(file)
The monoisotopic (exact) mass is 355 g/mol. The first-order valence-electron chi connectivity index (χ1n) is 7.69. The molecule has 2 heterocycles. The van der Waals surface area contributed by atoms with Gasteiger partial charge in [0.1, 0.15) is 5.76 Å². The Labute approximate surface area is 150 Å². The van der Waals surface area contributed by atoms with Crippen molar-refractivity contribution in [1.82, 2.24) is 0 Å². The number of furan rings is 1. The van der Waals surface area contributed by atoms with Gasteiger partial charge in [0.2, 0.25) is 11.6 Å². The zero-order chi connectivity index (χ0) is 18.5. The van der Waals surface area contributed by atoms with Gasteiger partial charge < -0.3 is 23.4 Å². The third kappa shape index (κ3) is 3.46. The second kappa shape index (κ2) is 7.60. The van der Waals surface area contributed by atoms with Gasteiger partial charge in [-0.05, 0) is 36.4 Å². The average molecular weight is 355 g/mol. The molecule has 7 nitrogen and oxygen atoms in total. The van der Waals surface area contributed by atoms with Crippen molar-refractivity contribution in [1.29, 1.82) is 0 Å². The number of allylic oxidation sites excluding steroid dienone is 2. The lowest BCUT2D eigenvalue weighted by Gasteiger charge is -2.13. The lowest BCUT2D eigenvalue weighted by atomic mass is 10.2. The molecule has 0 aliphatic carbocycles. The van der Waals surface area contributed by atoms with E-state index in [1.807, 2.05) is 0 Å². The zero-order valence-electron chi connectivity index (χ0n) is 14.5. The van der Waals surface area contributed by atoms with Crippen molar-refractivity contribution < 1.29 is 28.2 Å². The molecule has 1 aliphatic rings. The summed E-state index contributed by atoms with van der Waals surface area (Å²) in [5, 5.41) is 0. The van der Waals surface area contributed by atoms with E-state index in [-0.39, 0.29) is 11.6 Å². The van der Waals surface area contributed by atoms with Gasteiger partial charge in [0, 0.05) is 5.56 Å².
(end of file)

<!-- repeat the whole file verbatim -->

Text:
The monoisotopic (exact) mass is 355 g/mol. The first-order valence-electron chi connectivity index (χ1n) is 7.69. The molecule has 2 heterocycles. The van der Waals surface area contributed by atoms with Gasteiger partial charge in [0.1, 0.15) is 5.76 Å². The Labute approximate surface area is 150 Å². The van der Waals surface area contributed by atoms with Crippen molar-refractivity contribution in [1.82, 2.24) is 0 Å². The number of furan rings is 1. The van der Waals surface area contributed by atoms with Gasteiger partial charge in [0.2, 0.25) is 11.6 Å². The zero-order chi connectivity index (χ0) is 18.5. The van der Waals surface area contributed by atoms with Gasteiger partial charge < -0.3 is 23.4 Å². The third kappa shape index (κ3) is 3.46. The second kappa shape index (κ2) is 7.60. The van der Waals surface area contributed by atoms with Gasteiger partial charge in [-0.05, 0) is 36.4 Å². The average molecular weight is 355 g/mol. The molecule has 7 nitrogen and oxygen atoms in total. The van der Waals surface area contributed by atoms with Crippen molar-refractivity contribution in [1.29, 1.82) is 0 Å². The number of allylic oxidation sites excluding steroid dienone is 2. The lowest BCUT2D eigenvalue weighted by Gasteiger charge is -2.13. The lowest BCUT2D eigenvalue weighted by atomic mass is 10.2. The molecule has 0 aliphatic carbocycles. The van der Waals surface area contributed by atoms with E-state index in [1.807, 2.05) is 0 Å². The zero-order valence-electron chi connectivity index (χ0n) is 14.5. The van der Waals surface area contributed by atoms with Crippen molar-refractivity contribution < 1.29 is 28.2 Å². The molecule has 1 aliphatic rings. The summed E-state index contributed by atoms with van der Waals surface area (Å²) in [5, 5.41) is 0. The van der Waals surface area contributed by atoms with E-state index in [-0.39, 0.29) is 11.6 Å². The van der Waals surface area contributed by atoms with Gasteiger partial charge in [0, 0.05) is 5.56 Å².